Turkish women after the earthquake: Lost security in a new home


With the devastating earthquake in Turkey and Syria a year ago, many thousands of women not only lost their homes, but also spaces of protection and freedom. Housing policy in Turkey threatens to cement this loss.

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buildings behind a field tilled for farming

After the earthquakes on February 6, 2023, the State Housing Authority Toplu Konut İdaresi Başkanlığı (TOKI) announced that it would construct 6,887 buildings about 20 kilometers outside Diyarbakir city center for people whose homes were destroyed by the earthquake or are no longer habitable for safety reasons.

A classic TOKI building is several stories high, offers space for hundreds of people and - like hardly anything else in Turkey - represents the modernization and urbanization of the country. The high-rises promise modern apartments, central heating, running water. Hundreds of thousands of these houses have sprung up across the country in recent years. The construction authority claims that the new buildings will be erected outside the city taking into account the cultural, sociological and demographic characteristics of the Diyarbakir population. But experts as well as parts of the population doubt that this is true.

TOKI houses: loss of in-between spaces

The sociologist Mihriban İlbaş, affiliated with the Turkish Women's State Association, is apprehensive about the impact of TOKI buildings on the daily lives of women. She emphasizes that women affected by earthquakes bear a significant burden in the resettlement process, experiencing heightened social and economic repercussions. Forced to leave familiar neighborhoods where they were born and raised, they face a disruption in their social connections and community engagement.

There are also gender-specific effects. The majority of the population in the Dyarbakır region is Kurdish, lives in large, traditional families. A move to a TOKI building could drastically change the day-to-day life of many women in conservative regions because their social life and their relationships with their peers and friends would be restricted significantly, explains İlbaş.

In the study “The Street in the House, the House in the Street,” Funda Şenol Cantek, Çağla Ünlütürk Ulutaş and Sermin Çakmak look at how women in conservative regions create freedom on a small scale. “The doorstep, the balcony, the surroundings of the house or the window front are spaces in between; there the control of the female body imposed by the patriarchal and conservative culture can be partially relaxed,” the study explains. These intermediate spaces no longer exist in the TOKI buildings. Men, on the other hand, are not tied to their own apartment. They can move around in public spaces and visit restaurants and cafes to suit their needs. In addition, the anonymity of the TOKİ houses differs from small neighborhoods where the residents know each other. The social cohesion in these spaces enables women to be safe and participate in society, says İlbaş. In addition, security and safety mechanisms are lackingin the TOKI buildings so that the women feel unsafe.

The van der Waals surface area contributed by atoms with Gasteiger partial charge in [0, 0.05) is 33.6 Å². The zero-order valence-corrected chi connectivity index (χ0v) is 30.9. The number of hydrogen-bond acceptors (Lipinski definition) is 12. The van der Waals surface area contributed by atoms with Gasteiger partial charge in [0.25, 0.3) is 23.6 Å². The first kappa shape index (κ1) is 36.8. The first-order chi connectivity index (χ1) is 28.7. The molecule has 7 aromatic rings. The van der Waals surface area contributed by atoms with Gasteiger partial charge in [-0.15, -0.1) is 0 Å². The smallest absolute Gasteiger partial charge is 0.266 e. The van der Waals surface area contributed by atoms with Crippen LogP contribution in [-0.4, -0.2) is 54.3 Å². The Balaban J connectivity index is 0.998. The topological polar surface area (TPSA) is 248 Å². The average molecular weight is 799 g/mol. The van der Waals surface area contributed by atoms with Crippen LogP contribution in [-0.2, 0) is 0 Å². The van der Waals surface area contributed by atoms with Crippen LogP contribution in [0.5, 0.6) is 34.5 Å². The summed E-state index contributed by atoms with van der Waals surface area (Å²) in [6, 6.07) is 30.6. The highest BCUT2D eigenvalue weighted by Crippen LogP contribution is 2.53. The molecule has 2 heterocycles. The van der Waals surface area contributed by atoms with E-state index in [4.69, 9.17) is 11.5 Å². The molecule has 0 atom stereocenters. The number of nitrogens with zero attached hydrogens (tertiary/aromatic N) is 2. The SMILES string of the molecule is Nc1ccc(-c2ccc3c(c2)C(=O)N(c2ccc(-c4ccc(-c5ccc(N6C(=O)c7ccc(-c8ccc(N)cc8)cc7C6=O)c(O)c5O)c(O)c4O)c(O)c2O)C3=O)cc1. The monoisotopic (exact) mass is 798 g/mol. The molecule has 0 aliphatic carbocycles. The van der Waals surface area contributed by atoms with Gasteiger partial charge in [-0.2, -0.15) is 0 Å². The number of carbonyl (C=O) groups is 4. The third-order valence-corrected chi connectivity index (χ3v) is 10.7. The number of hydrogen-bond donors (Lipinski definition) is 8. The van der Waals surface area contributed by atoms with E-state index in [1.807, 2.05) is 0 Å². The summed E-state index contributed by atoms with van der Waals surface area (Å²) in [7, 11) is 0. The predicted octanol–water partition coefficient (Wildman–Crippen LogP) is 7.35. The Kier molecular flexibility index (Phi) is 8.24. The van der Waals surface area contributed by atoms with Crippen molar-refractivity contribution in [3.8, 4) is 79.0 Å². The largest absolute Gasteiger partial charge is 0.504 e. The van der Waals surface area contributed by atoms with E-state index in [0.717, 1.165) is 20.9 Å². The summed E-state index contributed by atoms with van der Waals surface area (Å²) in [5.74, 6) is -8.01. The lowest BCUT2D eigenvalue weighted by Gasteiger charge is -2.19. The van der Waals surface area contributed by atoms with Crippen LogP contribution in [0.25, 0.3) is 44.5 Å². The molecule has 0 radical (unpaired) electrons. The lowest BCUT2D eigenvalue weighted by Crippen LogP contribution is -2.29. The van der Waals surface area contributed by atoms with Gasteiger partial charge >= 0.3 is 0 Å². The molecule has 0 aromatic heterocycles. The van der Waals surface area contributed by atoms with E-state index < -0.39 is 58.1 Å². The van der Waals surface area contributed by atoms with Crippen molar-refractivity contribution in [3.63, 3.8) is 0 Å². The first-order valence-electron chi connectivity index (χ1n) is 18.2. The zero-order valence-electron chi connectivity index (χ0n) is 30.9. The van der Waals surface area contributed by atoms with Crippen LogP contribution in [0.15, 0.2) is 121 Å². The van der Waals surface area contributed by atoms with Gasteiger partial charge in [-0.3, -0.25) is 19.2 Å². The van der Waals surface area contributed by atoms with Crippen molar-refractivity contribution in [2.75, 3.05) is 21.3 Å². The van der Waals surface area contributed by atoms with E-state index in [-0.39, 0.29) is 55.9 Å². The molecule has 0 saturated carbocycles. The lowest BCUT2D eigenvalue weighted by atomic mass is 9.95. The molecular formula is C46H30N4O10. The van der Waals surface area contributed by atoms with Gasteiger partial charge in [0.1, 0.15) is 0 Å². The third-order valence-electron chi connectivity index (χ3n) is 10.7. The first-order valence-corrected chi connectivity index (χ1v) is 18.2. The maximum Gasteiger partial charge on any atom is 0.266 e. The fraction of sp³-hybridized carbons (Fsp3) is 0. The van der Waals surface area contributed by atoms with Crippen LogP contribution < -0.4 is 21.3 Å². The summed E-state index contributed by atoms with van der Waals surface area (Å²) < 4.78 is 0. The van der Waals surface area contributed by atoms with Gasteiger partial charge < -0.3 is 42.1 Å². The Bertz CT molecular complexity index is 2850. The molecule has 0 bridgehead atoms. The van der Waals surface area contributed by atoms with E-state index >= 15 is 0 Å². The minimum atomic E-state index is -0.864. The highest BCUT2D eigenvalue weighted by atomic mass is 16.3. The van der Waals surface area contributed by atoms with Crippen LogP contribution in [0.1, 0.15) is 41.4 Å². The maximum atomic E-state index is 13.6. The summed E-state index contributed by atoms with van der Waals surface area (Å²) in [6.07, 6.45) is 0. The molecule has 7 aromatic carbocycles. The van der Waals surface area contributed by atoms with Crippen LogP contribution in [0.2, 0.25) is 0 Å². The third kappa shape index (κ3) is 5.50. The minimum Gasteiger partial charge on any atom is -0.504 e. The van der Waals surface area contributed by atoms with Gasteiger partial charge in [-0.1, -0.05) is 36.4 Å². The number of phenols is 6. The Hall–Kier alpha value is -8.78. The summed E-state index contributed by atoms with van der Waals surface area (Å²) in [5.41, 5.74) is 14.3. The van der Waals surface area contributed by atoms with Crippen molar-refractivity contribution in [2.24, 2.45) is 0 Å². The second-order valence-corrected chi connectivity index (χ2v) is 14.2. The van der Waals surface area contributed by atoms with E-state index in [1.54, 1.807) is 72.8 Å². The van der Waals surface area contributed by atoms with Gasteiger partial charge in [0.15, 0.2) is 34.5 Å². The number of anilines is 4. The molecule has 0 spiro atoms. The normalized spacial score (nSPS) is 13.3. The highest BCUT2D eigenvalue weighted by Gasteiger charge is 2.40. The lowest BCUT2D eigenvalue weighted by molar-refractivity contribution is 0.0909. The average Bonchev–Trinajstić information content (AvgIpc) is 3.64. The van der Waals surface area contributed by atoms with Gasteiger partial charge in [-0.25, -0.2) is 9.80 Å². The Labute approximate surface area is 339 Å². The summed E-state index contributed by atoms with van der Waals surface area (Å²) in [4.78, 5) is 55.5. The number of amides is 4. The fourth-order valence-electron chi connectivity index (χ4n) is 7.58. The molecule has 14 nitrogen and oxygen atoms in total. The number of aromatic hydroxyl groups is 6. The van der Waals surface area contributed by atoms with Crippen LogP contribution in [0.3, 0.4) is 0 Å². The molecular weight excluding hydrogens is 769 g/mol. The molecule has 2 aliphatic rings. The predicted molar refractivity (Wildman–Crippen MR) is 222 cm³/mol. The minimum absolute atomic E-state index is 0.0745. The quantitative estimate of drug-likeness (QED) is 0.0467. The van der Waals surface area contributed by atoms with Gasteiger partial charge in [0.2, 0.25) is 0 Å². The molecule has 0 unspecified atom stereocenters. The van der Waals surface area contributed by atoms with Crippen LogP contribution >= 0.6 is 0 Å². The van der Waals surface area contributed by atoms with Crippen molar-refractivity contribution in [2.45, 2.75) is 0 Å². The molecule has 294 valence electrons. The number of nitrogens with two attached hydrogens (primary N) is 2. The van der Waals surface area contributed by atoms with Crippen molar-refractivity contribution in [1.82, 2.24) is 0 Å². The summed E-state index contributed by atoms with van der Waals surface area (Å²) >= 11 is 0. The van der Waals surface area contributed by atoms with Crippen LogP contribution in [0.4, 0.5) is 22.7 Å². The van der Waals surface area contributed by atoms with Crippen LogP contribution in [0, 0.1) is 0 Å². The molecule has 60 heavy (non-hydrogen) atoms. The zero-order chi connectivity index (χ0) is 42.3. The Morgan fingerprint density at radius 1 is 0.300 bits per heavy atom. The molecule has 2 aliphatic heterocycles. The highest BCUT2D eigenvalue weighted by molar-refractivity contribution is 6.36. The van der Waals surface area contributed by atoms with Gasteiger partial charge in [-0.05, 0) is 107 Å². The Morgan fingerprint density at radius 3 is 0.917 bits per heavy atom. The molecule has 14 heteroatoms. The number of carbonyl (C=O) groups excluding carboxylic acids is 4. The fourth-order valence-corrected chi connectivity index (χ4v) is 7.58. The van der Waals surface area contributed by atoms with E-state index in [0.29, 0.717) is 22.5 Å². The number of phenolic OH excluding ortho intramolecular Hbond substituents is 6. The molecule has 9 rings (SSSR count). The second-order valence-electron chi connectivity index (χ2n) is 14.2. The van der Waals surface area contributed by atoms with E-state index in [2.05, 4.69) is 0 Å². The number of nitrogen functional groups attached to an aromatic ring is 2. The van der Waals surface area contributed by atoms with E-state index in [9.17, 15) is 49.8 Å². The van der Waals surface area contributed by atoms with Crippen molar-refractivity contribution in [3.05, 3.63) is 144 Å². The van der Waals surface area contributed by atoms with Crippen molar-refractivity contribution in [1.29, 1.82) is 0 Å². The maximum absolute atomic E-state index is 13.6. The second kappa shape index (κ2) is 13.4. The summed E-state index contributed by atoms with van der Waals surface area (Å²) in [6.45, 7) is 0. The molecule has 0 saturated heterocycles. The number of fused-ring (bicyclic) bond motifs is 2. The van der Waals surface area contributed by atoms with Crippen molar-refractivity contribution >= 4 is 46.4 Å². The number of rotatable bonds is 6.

Bad experiences

Diyarbakir's majority Kurdish citizens are distrusting of the Turkish government's construction plans. The reason: this is not the first resettlement operation that the Kurds have experienced in their lifetime. In 2015, the peace process between the Kurdistan Workers' Party (PKK), which is also banned in Germany, and the government of Recep Tayyip Erdoğan failed. In Diyarbakir's old town, Kurdish rebels rose up against the Turkish state and declared their neighborhoods autonomous zones. Heavy fighting ensued. Hundreds of people were killed and thousands were displaced.

Hamide Ayaz lived in Diyarbakir's old town at the time and talks about the odyssey of the constant resettlements. Their Sur neighborhood was particularly badly damaged by the fighting. “When I was a child, we moved to Sur after our home village was burned down,” says Hamide Ayaz. “I got married there and gave birth to my children there.” In her free time, she went to the banks of the Tigris to “breathe,” as she says, or to the Hevsel Gardens, a fertile region on the edge of Diyarbakir that has been on the UNESCO World Heritage list since 2013. After the fighting and the clear victory of the Turkish military, thousands of people were relocated. The old town was nationalized, demolished, and filled with new buildings and parks. Hamide Ayaz also had to go. Her family managed to buy a house on the outskirts of Diyarbakir. They went into debt, but Hamide, as he had done back in Sur, settled into the new surroundings and integrated himself into the neighboring community. But this home is no longer there either. The earthquake on February 6th damaged her house and she had to leave it. And unlike before, there are no resources for a new start. And so, similar to thousands of others, Hamide Ayaz is waiting for the completion of a TOKI house outside Diyarbakir.

Continued trauma

Many of the houses that were damaged or destroyed in the earthquake were built following the forced resettlement of Kurds from the villages in the 1990s. These were also TOKI buildings, as Selma Aslan, co-chair of the Dyarbakır Chamber of Architects, explains. All structures built by TOKİ as part of the urban transformation before and after the earthquake are located outside the city. “TOKİ affects everyone, women, children, the elderly, men - in fact all the displaced. Given the conditions in Kurdish cities, these people experienced one trauma after another. We can say that TOKİ houses are another form of trauma.”